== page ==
Louisiana's Unique Museums and Exhibitions

Here is a sampling of museums in Louisiana and their unique exhibitions preserving Louisiana history.

Southern Food and Beverage Museum in New Orleans

Discover the history behind Louisiana and the South's famous cuisine at the Southern Food and Beverage Museum in New Orleans.

Capitol Park Museum

Capitol Park Museum in Baton Rouge displays multiple facets of Louisiana's history.

Mardi Gras Museum Imperial Calcasieu in Lake Charles.

Get up close to the incredible costumes at the Mardi Gras Museum Imperial Calcasieu in Lake Charles.

Biedenharn Coke Museum at the Biedenharn Museum & Gardens in Monroe

Biedenharn Museum's Coca-Cola Exhibit.

Louisiana has created many opportunities to preserve the stories of the past with museums and historical sites around the state. However, trying to visit all of our museums could take much longer than your average trip. Here is a quick guide to a few that house some rare or interesting exhibits and artifacts.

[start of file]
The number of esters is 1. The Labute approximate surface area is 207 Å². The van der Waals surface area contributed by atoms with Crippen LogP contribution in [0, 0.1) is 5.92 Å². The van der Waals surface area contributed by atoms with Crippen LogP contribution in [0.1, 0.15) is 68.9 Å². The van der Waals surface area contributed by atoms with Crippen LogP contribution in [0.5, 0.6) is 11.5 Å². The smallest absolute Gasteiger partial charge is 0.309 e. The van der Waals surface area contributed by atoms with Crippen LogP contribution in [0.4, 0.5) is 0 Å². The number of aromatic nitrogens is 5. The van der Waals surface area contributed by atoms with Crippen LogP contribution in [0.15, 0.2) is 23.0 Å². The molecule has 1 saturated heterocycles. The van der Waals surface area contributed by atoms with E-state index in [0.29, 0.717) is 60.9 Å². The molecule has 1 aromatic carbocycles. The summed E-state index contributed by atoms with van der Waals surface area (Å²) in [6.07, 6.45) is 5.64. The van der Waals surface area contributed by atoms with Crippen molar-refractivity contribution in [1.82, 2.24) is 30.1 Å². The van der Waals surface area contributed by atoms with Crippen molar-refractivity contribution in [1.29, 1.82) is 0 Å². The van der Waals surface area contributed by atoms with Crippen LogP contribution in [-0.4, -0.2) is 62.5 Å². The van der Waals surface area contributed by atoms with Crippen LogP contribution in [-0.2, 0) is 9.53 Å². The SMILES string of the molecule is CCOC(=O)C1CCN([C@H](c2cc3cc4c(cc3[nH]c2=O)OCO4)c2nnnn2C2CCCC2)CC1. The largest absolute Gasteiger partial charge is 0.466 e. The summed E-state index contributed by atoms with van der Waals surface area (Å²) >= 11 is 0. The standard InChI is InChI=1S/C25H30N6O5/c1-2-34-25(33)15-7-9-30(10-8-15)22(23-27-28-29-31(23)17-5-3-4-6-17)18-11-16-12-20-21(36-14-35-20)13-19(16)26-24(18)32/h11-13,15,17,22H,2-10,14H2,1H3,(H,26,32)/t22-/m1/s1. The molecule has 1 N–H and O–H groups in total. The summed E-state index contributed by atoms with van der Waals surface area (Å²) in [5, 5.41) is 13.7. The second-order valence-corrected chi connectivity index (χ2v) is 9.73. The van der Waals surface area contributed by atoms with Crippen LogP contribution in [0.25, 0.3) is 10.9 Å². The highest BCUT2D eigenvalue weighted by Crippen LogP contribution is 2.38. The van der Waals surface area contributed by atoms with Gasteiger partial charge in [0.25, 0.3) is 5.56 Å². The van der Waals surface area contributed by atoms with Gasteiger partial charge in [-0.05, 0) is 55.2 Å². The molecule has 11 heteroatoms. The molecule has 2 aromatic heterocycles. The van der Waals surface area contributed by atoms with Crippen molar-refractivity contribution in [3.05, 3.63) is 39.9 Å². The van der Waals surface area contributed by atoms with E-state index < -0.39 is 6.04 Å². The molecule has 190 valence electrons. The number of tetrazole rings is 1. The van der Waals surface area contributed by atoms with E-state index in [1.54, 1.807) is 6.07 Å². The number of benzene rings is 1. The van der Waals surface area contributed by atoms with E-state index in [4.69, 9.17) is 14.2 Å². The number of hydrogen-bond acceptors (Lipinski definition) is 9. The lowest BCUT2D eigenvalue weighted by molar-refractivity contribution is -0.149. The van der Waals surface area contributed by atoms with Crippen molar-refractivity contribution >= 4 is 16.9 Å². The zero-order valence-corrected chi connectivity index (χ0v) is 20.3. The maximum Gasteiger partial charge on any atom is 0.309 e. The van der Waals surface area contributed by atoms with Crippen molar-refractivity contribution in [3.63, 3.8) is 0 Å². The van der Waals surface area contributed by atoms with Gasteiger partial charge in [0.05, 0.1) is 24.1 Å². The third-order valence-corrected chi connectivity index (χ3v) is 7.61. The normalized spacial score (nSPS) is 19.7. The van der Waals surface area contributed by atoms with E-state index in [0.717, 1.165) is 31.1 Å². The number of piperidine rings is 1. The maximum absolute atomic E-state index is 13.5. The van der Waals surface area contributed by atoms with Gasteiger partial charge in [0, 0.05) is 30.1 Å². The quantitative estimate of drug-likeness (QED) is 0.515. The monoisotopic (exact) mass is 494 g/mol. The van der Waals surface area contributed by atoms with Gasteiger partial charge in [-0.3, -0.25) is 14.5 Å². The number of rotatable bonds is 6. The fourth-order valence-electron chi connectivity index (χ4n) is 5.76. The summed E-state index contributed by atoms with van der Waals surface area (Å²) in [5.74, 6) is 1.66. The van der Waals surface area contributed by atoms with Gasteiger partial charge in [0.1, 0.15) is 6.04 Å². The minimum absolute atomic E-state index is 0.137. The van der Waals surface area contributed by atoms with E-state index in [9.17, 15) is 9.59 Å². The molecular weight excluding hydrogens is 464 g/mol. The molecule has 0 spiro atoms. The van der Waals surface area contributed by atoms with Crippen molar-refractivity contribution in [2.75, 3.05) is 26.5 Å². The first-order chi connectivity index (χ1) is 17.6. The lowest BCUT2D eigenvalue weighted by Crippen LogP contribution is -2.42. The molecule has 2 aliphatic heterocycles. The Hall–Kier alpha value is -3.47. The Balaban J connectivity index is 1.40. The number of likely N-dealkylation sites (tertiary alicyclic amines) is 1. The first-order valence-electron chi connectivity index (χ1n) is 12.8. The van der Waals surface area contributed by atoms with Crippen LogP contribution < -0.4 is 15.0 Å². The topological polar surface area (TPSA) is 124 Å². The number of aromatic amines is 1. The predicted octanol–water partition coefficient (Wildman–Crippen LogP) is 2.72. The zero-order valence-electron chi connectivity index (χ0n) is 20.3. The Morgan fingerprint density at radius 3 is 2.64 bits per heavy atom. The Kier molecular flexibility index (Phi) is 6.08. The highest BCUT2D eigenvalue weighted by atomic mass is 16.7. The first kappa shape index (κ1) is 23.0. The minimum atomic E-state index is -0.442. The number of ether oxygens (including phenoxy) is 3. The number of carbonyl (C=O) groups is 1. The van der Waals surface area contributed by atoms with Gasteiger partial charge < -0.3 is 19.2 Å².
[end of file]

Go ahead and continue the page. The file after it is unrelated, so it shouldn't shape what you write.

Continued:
The Southern Food and Beverage Museum

New Orleans

The Southern Food and Beverage Museum (SoFAB) opened its doors in 2008 and is a museum dedicated to the discovery, understanding and celebration of the food, drink and the related culture of the South. Elizabeth Williams, president and director of the museum, led the founding efforts. “It was amazing that this museum didn’t already exist,” she says. “Food is so important to the culture of this city.” At the museum, you’ll learn the story of the po-boy, crawfish, beignets, gumbo and the famous Sazerac cocktail. Unique exhibits include La Galerie d’Absinthe, an entire gallery devoted to the drink, Absinthe. Discover why Absinthe was banned in the U.S. for a time and why it is referred to as the “green fairy.” Raymond Bordelon loaned their extensive collection of Absinthe artifacts including absinthe spoons, absinthe cocktail recipes, and absinthe fountains. Visitors also enjoy the Museum of the American Cocktail, located inside SoFAB, to explore the diverse array of cocktails and their role in society and American life.